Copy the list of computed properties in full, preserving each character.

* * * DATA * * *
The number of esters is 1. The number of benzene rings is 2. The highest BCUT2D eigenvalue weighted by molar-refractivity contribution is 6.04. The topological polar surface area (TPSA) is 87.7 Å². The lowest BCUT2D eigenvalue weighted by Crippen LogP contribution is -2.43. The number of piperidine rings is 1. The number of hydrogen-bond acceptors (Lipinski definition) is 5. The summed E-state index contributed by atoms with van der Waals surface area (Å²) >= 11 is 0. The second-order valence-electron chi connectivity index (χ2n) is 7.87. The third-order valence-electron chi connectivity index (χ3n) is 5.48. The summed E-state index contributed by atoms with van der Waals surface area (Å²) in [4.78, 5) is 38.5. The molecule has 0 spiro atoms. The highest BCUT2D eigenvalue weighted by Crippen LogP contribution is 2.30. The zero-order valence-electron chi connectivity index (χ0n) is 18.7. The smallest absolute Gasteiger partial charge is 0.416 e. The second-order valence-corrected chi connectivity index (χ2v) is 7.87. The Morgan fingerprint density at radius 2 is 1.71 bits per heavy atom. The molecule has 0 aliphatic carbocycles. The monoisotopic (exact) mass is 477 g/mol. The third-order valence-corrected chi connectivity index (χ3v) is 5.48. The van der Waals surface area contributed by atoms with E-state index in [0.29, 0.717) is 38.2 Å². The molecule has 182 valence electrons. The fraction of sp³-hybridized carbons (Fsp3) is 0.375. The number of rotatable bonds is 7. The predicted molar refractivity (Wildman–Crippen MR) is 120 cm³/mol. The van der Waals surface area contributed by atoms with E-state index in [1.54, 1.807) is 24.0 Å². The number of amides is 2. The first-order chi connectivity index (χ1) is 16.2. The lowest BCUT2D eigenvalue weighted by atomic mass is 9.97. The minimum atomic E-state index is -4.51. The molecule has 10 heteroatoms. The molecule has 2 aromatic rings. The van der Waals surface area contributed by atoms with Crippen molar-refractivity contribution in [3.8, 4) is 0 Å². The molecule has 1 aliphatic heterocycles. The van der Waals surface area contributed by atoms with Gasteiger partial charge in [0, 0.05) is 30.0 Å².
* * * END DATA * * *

The number of esters is 1. The number of benzene rings is 2. The highest BCUT2D eigenvalue weighted by molar-refractivity contribution is 6.04. The topological polar surface area (TPSA) is 87.7 Å². The lowest BCUT2D eigenvalue weighted by Crippen LogP contribution is -2.43. The number of piperidine rings is 1. The number of hydrogen-bond acceptors (Lipinski definition) is 5. The summed E-state index contributed by atoms with van der Waals surface area (Å²) >= 11 is 0. The second-order valence-electron chi connectivity index (χ2n) is 7.87. The third-order valence-electron chi connectivity index (χ3n) is 5.48. The summed E-state index contributed by atoms with van der Waals surface area (Å²) in [4.78, 5) is 38.5. The molecule has 0 spiro atoms. The highest BCUT2D eigenvalue weighted by Crippen LogP contribution is 2.30. The zero-order valence-electron chi connectivity index (χ0n) is 18.7. The smallest absolute Gasteiger partial charge is 0.416 e. The second-order valence-corrected chi connectivity index (χ2v) is 7.87. The Morgan fingerprint density at radius 2 is 1.71 bits per heavy atom. The molecule has 0 aliphatic carbocycles. The monoisotopic (exact) mass is 477 g/mol. The third-order valence-corrected chi connectivity index (χ3v) is 5.48. The van der Waals surface area contributed by atoms with E-state index in [0.29, 0.717) is 38.2 Å². The molecule has 182 valence electrons. The fraction of sp³-hybridized carbons (Fsp3) is 0.375. The number of rotatable bonds is 7. The predicted molar refractivity (Wildman–Crippen MR) is 120 cm³/mol. The van der Waals surface area contributed by atoms with E-state index in [1.54, 1.807) is 24.0 Å². The number of amides is 2. The first-order chi connectivity index (χ1) is 16.2. The lowest BCUT2D eigenvalue weighted by atomic mass is 9.97. The minimum atomic E-state index is -4.51. The molecule has 10 heteroatoms. The molecule has 2 aromatic rings. The van der Waals surface area contributed by atoms with Crippen molar-refractivity contribution in [3.8, 4) is 0 Å². The molecule has 1 aliphatic heterocycles. The van der Waals surface area contributed by atoms with Gasteiger partial charge in [0, 0.05) is 30.0 Å².